Drop the lame excuses that you “express your feelings better in writing” or whatever other sorry justification you have for not apologizing in person.
While an electronic apology is far better than no apology, this is about fully owning your mistake. And that can’t happen if you don’t have the courage to be vulnerable and deal with the consequences of your actions in person.
3. Always Explain Why
Remember when you would get in a fight with your siblings, and your parents would tell you to apologize? If you’re anything like me, you would just mumble, “sorry” and then run off and play with your toys.
Do you remember what Mom would say next?
“Get over here and say it like you mean it!”
As always, Mom knows best. There is no replacement in the world for good ol’ fashioned sincerity. Here’s how to do it right.
Always explain why you’re sorry.
Unfortunately, this can go horribly wrong if your ego gets in the way of doing this correctly. For example this is not a good example of a sincere apology:
“I’m that sorry that you’re so sensitive and completely incapable of taking a joke.” (I’ve been on the wrong end of these types of apologies way too often in my life, and it’s not a good feeling.)
This is what fully owning it looks like:
“I’m sorry for making a joke about you not being able to fit into your jeans. I know that you’re working very hard on your weight and it was very insensitive for me to say that. That wasn’t cool and I’m really sorry.”
See the difference?
And in case you’re wondering, just because you sincerely apologized, it doesn’t mean that everything will magically be better in a nanosecond. If you hurt someone, it may take a while for that person to come around.
But I can promise that the process will be much quicker if you sincerely apologize.
4. Don’t Screw it up with an Excuse
You already know how I feel about excuses, and predictably, nothing screws up a good apology quicker than a lame excuse. Here’s a tip to remember whenever you are choosing to sincerely apologize:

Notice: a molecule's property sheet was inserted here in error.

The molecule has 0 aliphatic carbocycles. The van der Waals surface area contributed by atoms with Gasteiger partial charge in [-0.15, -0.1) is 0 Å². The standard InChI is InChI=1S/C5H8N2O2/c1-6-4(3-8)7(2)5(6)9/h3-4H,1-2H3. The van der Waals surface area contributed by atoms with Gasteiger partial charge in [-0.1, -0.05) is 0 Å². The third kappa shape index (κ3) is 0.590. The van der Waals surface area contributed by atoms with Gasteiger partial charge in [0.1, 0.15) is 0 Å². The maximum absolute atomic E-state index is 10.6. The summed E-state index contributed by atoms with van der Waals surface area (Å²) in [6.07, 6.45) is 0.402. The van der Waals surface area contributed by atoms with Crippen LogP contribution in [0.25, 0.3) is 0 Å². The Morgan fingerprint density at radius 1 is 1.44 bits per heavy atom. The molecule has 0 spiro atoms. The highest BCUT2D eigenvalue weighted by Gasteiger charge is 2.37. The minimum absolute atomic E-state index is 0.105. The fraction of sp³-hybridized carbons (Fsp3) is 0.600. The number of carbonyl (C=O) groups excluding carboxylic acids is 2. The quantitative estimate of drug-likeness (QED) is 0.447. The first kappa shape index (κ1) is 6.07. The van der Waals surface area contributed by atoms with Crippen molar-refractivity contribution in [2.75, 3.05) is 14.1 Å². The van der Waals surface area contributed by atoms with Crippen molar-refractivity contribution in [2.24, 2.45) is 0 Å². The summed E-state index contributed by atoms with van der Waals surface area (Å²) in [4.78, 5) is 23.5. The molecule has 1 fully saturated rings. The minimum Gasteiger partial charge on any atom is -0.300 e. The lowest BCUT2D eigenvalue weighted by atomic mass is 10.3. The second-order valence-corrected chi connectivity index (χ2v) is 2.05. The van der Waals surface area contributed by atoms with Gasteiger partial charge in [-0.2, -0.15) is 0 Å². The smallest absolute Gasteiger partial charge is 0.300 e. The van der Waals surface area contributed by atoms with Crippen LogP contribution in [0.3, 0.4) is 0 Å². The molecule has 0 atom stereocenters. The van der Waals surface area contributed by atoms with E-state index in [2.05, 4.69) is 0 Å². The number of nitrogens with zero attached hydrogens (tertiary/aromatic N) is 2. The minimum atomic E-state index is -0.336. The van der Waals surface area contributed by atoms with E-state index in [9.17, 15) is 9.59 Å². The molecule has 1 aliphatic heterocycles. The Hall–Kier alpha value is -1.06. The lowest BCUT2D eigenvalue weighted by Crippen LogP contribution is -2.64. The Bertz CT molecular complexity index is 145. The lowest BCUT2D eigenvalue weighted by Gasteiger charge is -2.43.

Don’t use the word, “but.” Ever.
You know what I’m talking about, right? In case you don’t here’s an example of a perfect apology being completely derailed by the dreaded “B” word:
“I’m really sorry that I broke your fantasy football trophy, I know how much it meant to you to win it this season. But, if you didn’t always leave it on the edge of the counter, I wouldn’t have accidentally knocked it over.”
Based on that weak apology, who is really at fault here? You for knocking it over, or him for leaving it on the edge of the counter?
Sure, he shouldn’t have left it on the counter, but you were the one who broke it, right? And believe me, since his prized trophy is now in tiny pieces all over the floor, it’s clear that he has learned his lesson.
Most importantly, this isn’t about who’s right. It’s about fully apologizing and owning your part in the mistake.
No excuses allowed.
The Power of Being Wrong
The ability to sincerely apologize is a gift. Everyone in my life who I respect the most are the ones who completely admit their mistakes and own their shortcomings.
Be honest–when something goes wrong, do you deeply respect the person who is quick with an excuse, takes zero ownership and is incapable of apologizing?
Yeah, I don’t either.
There is so much power in admitting that you’re wrong. It makes you relatable, it shows that you have the courage and the self-esteem to be vulnerable, most of all, it makes you human.
Want to make the world a more positive place, immediately?
Next time you make a mistake, fully own it and sincerely apologize.
Or, if this blog post ended up on your smartphone or computer for some reason, step up and offer a sincere apology to the person who deserves it, today.
The real mistake would be to put it off for a moment longer.
Have you ever dealt with a person who is incapable of admitting when they’re wrong? Be honest–have you ever been that person yourself? Either way, jump into the comments below and make your voice heard!